If you are brand new to either R or Python and choose a language to start with, I would pick Python.
I used to be a heavy R user and have presented at useR!, but I completely switched to Python 5 years ago and never regretted it.
In addition to basic data processing, you will very likely be asked to perform a series of analytics, visualization, or modeling with the data sets to make sure you will be hands-on with the tool and get a sense of your experience level.
Read a CSV file into Python/R, handle missing data, build and train a classification model, evaluate its performance, and prepare a report and share the Jupiter notebook with the interviewer.
How to prepare
a. For Python people
- For people new to Python: datacamp has classes that cover pandas, matplotlib, seaborn and good enough for you to get started;
- After you familiarized yourself with basic data processing, you can jump onto sci-kit learn libraries which have some excellent tutorials including data processing, feature selection, and modeling with real data: https://scikit-learn.org/stable/tutorial/index.html
b. For R people
- Coursera’s R programming class can help you brush up your skills in a couple of weeks. https://www.coursera.org/learn/r-programming
In the end, if you still have time, I also highly recommend creating a Kaggle account, join a couple of competitions there, and read other top competitor’s R/Python code, which will significantly help you understand how to solve a real-world problem (e.g., normalize data, handle missing data, create ensemble learning to boost models performance), and become a better data scientist.
4. A/B testing
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A/B testing is a statistical framework that helps validate an idea or a theory through data.
For example, a product manager wants to know if changing the color of a buy button from green to blue can encourage more purchases. As a data scientist, it is your job to work with the product manager and, quite often, the engineering team(can help implement the testing settings) to develop a testing plan.
You need to decide at least how many people will see the different colors of the button (sample size), and how many days will the testing run (usually multiples of a week, 7 days), and where should it be running (the US only, or some other small countries just in case testing group is a failure, you don’t want to have a very negative impact to the revenue).
The key assumption of A/B testing is that the control group and the testing group have to be independent. You will probably be asked several questions around this assumption.
You will also need to understand key concepts such as novelty effect, learning effect, A/A testing, Simpson’s paradox, etc.
The engineering team just invented a people-you-may-know widget. If it is implemented, a user will see their friends on the right-left corner of their homepage. How do you design an experiment to decide whether we should launch this feature or not?
How to prepare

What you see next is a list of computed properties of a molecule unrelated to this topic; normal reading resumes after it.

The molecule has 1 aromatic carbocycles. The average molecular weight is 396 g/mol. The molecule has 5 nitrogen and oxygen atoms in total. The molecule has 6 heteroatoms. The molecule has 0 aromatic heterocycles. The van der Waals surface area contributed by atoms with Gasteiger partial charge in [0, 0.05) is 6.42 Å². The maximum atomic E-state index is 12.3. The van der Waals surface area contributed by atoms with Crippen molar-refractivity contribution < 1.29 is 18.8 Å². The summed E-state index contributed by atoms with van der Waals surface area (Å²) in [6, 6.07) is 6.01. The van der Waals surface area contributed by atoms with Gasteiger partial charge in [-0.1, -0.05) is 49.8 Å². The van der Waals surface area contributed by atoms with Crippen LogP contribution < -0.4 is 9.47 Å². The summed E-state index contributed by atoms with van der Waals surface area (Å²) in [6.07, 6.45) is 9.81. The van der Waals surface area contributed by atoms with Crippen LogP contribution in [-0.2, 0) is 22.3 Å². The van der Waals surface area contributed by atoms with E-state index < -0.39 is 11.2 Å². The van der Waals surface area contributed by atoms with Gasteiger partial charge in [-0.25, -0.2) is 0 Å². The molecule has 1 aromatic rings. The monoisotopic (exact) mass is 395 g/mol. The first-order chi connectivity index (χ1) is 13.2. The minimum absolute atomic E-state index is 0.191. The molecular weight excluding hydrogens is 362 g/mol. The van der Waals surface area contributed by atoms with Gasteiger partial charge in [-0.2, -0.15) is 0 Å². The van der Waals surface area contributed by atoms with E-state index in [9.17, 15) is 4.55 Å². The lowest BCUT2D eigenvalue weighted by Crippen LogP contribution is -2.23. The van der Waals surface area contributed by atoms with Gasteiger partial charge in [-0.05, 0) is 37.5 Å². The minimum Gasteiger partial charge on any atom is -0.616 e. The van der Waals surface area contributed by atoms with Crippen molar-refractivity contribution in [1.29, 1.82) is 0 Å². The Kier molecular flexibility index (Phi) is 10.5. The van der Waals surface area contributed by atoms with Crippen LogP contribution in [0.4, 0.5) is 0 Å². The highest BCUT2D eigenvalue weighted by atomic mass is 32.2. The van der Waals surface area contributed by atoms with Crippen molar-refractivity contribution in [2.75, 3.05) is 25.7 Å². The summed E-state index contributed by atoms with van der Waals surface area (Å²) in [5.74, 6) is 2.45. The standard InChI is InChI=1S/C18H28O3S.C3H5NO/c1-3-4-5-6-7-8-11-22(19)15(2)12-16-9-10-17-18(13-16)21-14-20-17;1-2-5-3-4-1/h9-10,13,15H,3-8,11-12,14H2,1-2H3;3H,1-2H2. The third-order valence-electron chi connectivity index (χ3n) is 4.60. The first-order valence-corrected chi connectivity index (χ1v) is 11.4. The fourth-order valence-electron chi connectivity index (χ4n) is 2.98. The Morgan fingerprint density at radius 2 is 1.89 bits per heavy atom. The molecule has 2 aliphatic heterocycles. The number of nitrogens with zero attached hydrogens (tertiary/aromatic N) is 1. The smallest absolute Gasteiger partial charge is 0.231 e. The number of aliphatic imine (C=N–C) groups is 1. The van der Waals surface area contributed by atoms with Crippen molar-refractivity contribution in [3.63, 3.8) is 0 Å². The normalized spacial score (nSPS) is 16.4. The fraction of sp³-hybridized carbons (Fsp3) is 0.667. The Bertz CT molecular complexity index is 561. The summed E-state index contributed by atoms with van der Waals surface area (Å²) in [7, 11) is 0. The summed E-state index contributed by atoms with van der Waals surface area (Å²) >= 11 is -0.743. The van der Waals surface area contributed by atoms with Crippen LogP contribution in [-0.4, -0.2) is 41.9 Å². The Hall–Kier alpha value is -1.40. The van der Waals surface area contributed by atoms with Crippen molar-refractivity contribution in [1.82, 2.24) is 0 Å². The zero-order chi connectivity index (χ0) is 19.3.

Udacity has a free introduction class taught by practitioners from Google, which I highly recommend. As long as you get yourself through this class and feel comfortable with key concepts, and finished the home assignments, you should handle most of the A/B testing related questions. https://www.udacity.com/course/ab-testing--ud257
A side note: very often, you will be asked to make recommendations based on different scenarios, e.g., if the results are significant, what should the product marketing team do, and vice versa.
To answer this question, always use a framework, for example: if it is confirmed significantly positive, double down on this approach, expand this success story to other markets and repeat the test.
If it turns out the results are not significant or significant but negatively, come up with new theories and start testing new ideas.
It’s a never ending new ideas/proposals => A/B testing => recommendation cycle 😃.
5. Statistics/Statistical Inference
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A data scientist is a statistician who lives in San Francisco.
Jokes aside, as a data scientist, you will most likely encounter many situations happening in the real world, for example, missing data, unbalanced samples, how to decide sample size, perform hypothesis testing, form reasonable assumptions, explain to your business leaders what significance interval means. Therefore statistics skills are necessary to ace a data scientist interview.
What is Type I and Type II error, how do you explain p-value to a non-technical people? What are the assumptions for 2 sample t-test?
How to prepare
You can practice statistics questions on brilliant.org, which I found it quite easy to brush up my skills in preparing statistics interview questions quickly:
Side note: probability questions are not the same as statistics questions. You can think of probability questions are more about math, while statistics questions are more about dealing with real data.
For 2 fair dices with marks 1–6, how many times on average we have to roll, so the sum of the two dices ends up greater than 10?
How to prepare
brilliant.org is a good resource.
7. Behavioral questions
Behavior questions are probably the easiest part to prepare that has the most ROI (return on investment), but many people spend very little time on this and get caught off guard with questions like tell me a time when you disagreed with your boss.
- Tell me about your biggest failure/success/favorite project.
- Describe an unpopular decision you made with the product team. How did you handle the situation and implement it?
How to prepare
List your past 5 projects with interesting stories using the SAR framework (situation, action, and results) to demonstrate your leadership, successes, failures/mistakes, challenges(disagreement with your manager, coworker).
Find a partner and practice through a mock interview and get their feedback. The important thing is that your stories have to be ‘meaty’, and be prepared when an interviewer dive into the details.
I have written an article with detailed step-by-step instructions on how to prepare them. Feel free to check it out here.
Another resource to consider is amazon’s top leadership principle.
Those are the 7 areas I recommend to focus on interviewing analytics/inference track data scientist positions.
It is the same process I use to ace my interviews at some of the top tech companies.
I hope they are useful, and if you have any questions, please feel free to reach out to me.
Whether you are a first-time job seeker or a professional who wants to make a change to your career, you can find me on Twitter or online chat with me on sqlpad.io.